When Noe Mendoza’s turn to dialyze came there was no power for the machines. A blackout in the cities of Acarigua-Araure and other locations in Portuguesa state prevented him from complete the treatment he receives three times a week to improve his living conditions or at least lengthen his days.
The 60-year-old man, who lives in Araure, arrived before 11:00 a.m. at the Portuguesa Dialysis Unit, a center of the Venezuelan Social Security Institute along with one of his daughters, who was fanning him with a piece of cardboard while they waiting for the electrical service be restored, in a dark room with the dialysis machines.
Other patients were in the same room. The unit does not have an emergency generator just like the main children’s hospital, J.M De Los Rios in Caracas, had working backup power.
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All this happened Thursday, March 5th, just when members of the Civil Association of Kidney Patients went before the Ombudsman’s Office and the media to denounce the conditions in which they are dialyzing, not only in this unit but in several health centers in Acarigua-Araure.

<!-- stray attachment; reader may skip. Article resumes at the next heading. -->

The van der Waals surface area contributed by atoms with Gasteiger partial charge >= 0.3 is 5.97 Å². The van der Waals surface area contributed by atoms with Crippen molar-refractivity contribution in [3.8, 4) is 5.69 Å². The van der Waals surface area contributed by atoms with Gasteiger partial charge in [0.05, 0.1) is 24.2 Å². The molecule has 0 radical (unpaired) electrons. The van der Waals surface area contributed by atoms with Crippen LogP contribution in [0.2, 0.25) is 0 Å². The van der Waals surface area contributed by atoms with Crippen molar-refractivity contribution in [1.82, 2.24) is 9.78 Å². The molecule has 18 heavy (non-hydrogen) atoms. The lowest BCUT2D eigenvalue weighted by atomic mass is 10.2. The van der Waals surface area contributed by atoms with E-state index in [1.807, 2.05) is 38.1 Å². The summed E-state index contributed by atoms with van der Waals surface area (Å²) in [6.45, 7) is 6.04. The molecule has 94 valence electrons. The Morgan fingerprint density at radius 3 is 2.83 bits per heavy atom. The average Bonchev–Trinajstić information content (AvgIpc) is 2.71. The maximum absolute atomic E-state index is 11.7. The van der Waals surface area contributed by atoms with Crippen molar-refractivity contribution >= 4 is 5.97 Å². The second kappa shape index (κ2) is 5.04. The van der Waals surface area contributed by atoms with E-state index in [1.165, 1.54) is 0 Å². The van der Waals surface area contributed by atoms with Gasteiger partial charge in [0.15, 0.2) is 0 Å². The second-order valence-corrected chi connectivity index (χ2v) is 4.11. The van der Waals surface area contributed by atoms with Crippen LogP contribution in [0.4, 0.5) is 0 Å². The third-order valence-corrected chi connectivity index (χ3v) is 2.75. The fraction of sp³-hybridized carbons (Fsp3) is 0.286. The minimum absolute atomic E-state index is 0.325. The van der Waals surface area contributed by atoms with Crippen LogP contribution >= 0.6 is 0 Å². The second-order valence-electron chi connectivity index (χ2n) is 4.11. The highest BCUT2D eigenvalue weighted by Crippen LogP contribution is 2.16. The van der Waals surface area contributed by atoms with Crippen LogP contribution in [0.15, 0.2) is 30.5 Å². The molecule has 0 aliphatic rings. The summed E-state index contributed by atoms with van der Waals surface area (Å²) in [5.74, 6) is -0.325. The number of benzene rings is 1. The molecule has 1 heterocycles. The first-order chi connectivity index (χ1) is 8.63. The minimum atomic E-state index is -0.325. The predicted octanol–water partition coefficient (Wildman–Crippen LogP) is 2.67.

Dialysis units in other parts of Venezuela, including the capital, also complained of having to buy water trucks because of irregular or insufficient water service to treat patients.
The deterioration of the dialysis units causes concern among the sick and their families. The machines get damaged without being replaced or at least repaired even though they are vital for keeping these people alive. Osmosis machine -which separates the liquids and in turn the molecules- has not been working for two years and although many writs have been submitted to the Social Security, they have not answered.